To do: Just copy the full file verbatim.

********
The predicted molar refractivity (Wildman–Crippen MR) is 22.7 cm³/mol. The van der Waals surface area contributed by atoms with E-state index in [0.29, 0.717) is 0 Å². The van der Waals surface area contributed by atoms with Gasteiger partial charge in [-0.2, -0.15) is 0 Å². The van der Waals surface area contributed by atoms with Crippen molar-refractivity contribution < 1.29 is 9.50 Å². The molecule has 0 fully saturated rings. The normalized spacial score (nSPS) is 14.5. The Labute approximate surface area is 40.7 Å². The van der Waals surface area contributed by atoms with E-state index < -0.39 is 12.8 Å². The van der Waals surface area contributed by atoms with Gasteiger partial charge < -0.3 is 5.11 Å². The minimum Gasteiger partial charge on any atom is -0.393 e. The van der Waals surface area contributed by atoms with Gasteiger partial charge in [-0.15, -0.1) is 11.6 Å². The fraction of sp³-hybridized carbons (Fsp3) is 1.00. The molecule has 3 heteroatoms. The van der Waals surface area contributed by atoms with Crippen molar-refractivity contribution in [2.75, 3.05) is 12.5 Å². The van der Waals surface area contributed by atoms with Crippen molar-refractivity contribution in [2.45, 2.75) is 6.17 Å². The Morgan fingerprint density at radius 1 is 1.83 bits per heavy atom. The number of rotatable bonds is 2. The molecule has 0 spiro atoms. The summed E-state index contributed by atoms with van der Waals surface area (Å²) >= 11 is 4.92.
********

The predicted molar refractivity (Wildman–Crippen MR) is 22.7 cm³/mol. The van der Waals surface area contributed by atoms with E-state index in [0.29, 0.717) is 0 Å². The van der Waals surface area contributed by atoms with Gasteiger partial charge in [-0.2, -0.15) is 0 Å². The van der Waals surface area contributed by atoms with Crippen molar-refractivity contribution < 1.29 is 9.50 Å². The molecule has 0 fully saturated rings. The normalized spacial score (nSPS) is 14.5. The Labute approximate surface area is 40.7 Å². The van der Waals surface area contributed by atoms with E-state index < -0.39 is 12.8 Å². The van der Waals surface area contributed by atoms with Gasteiger partial charge < -0.3 is 5.11 Å². The minimum Gasteiger partial charge on any atom is -0.393 e. The van der Waals surface area contributed by atoms with Gasteiger partial charge in [-0.15, -0.1) is 11.6 Å². The fraction of sp³-hybridized carbons (Fsp3) is 1.00. The molecule has 3 heteroatoms. The van der Waals surface area contributed by atoms with Crippen molar-refractivity contribution in [2.75, 3.05) is 12.5 Å². The van der Waals surface area contributed by atoms with Crippen molar-refractivity contribution in [2.45, 2.75) is 6.17 Å². The Morgan fingerprint density at radius 1 is 1.83 bits per heavy atom. The number of rotatable bonds is 2. The molecule has 0 spiro atoms. The summed E-state index contributed by atoms with van der Waals surface area (Å²) >= 11 is 4.92.